I, hanging head in shame, have not been documenting my posts on these groups so I do not really have loads of evidence to share with you. To be honest, I’ve been using this a fair amount, but, for some reason, it didn’t even strike me that this is an option I should mention until a few weeks ago!
One thing that sparked my interest in Facebook was that this seemed much less scary to many of my colleagues. In fact, one of my fellow teachers came across Chris’s blog shortly after I’d been in touch with him.
I think Facebook is a good option because you can write lengthy questions and responses…and I’m lengthy. What I gain most from Facebook are ideas related to PYP units; articles on sustainability, animal rights, digital citizenship and the learner profile abound. I regularly share these with other teachers. And they do the same. On the downside, in certain groups you need to wait for a group administrator to approve your post, and this simply takes away from the spontaneity of social media.
THE GREAT GOOGLE EDU-HANGOUT EXPERIMENT
Tracy Blair wrote Amanda McCloskey and myself awhile back and asked if we would like to try using a Google Edu-Hangout to discuss educational issues. Each week we come up with a discussion topic, invite others to join us, and have our edu-hangouts on Wednesday nights. So far, we have had two hangouts with a third pending. First, we discussed social media; second, we explored using standards in a PYP school; third, we will look at how to move forward after Coetail.
Edu Hangout on Standards and the PYP: 8.30 India time. Please reply and I’ll add you to the hangout https://t.co/6On2tsCLH1
We are starting small, with just the 3 of us able to participate, but the discussions have been deeper than what I’ve experienced in a Twitter chat, and they have certainly been more personal. In fact, they were a smaller scale of the IBPYP Webinar I took part in via my Twitter extravaganza, except I got to talk as well. I have thoroughly enjoyed this experience. We need to find a way to spread the word and make this edu-hangout a regular occurrence.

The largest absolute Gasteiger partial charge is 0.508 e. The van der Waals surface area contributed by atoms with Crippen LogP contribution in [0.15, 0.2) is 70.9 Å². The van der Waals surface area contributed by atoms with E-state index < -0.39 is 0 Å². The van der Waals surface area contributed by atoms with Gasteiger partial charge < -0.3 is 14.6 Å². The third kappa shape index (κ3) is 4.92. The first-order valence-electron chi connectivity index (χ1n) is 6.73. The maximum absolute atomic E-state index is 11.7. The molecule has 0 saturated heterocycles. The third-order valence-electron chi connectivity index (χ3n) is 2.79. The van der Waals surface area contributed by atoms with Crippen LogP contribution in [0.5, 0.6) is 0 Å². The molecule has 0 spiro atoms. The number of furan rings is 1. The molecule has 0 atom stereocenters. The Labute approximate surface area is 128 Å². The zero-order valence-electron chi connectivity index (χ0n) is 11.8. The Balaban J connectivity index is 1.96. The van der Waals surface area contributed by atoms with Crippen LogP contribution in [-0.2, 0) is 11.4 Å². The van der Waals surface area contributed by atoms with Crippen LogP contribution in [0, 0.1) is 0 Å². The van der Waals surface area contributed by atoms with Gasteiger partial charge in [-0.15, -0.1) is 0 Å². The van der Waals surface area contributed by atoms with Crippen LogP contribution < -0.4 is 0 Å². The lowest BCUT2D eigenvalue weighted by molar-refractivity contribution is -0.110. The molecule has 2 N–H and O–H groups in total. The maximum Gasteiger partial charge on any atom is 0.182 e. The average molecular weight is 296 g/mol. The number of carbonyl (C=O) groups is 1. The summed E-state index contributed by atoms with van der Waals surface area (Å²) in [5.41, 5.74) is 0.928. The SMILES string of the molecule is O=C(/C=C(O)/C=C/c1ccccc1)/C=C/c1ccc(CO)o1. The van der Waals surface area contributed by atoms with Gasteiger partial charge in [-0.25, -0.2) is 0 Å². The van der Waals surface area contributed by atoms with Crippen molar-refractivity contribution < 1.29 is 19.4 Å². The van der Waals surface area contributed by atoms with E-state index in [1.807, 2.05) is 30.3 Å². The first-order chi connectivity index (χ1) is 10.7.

I really enjoy using these various social media tools to develop my PLN and, ultimately, improve my teaching practice and further student learning. And I will continue to do so now that Coetail is coming to a close (sniff sniff).
However, I have to admit that I feel like I can’t keep up with the kids on the fast track! I know this isn’t what I’m supposed to say at the end of Coetail 5, but I feel I need to speak the truth here. Simply following all that is happening is a challenge! Contributing involves being comfortable enough with the various tools, and I do feel comfortable with them now, but sharing out involves being very organized and super plugged in. Between single parenting, trying to get in some exercise and keeping up with my job, I have found it challenging to accurately document my online existence. Simply being online was enough of a challenge!
Having said this, I have come a long way! Coetail has been the catalyst for beginnign to develop my PLN, as puny as it currently is. I have benefited greatly from the ideas shared and the discussions I’ve taken part in. And I intend to carry on tweeting and posting and commenting and blogging and you name it until the cows come home!